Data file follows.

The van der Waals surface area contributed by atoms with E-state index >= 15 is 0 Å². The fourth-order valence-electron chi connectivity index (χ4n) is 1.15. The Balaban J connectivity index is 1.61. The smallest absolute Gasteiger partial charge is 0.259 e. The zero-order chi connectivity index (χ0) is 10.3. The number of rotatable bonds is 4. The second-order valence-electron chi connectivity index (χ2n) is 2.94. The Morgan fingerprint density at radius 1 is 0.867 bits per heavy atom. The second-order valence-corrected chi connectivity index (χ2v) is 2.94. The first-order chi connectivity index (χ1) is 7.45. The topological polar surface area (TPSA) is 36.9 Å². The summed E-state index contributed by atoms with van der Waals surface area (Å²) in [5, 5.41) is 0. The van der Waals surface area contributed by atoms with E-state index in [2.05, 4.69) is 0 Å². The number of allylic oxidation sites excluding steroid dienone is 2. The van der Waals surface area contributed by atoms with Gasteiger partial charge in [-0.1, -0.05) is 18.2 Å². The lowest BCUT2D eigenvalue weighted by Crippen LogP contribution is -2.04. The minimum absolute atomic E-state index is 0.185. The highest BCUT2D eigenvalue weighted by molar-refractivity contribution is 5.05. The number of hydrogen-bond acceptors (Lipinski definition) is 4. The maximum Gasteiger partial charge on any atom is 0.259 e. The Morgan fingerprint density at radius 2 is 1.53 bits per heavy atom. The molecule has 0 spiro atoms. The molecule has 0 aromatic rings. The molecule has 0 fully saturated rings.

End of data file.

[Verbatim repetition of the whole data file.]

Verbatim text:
The van der Waals surface area contributed by atoms with E-state index >= 15 is 0 Å². The fourth-order valence-electron chi connectivity index (χ4n) is 1.15. The Balaban J connectivity index is 1.61. The smallest absolute Gasteiger partial charge is 0.259 e. The zero-order chi connectivity index (χ0) is 10.3. The number of rotatable bonds is 4. The second-order valence-electron chi connectivity index (χ2n) is 2.94. The Morgan fingerprint density at radius 1 is 0.867 bits per heavy atom. The second-order valence-corrected chi connectivity index (χ2v) is 2.94. The first-order chi connectivity index (χ1) is 7.45. The topological polar surface area (TPSA) is 36.9 Å². The summed E-state index contributed by atoms with van der Waals surface area (Å²) in [5, 5.41) is 0. The van der Waals surface area contributed by atoms with E-state index in [2.05, 4.69) is 0 Å². The number of allylic oxidation sites excluding steroid dienone is 2. The van der Waals surface area contributed by atoms with Gasteiger partial charge in [-0.1, -0.05) is 18.2 Å². The lowest BCUT2D eigenvalue weighted by Crippen LogP contribution is -2.04. The minimum absolute atomic E-state index is 0.185. The highest BCUT2D eigenvalue weighted by molar-refractivity contribution is 5.05. The number of hydrogen-bond acceptors (Lipinski definition) is 4. The maximum Gasteiger partial charge on any atom is 0.259 e. The Morgan fingerprint density at radius 2 is 1.53 bits per heavy atom. The molecule has 0 spiro atoms. The molecule has 0 aromatic rings. The molecule has 0 fully saturated rings.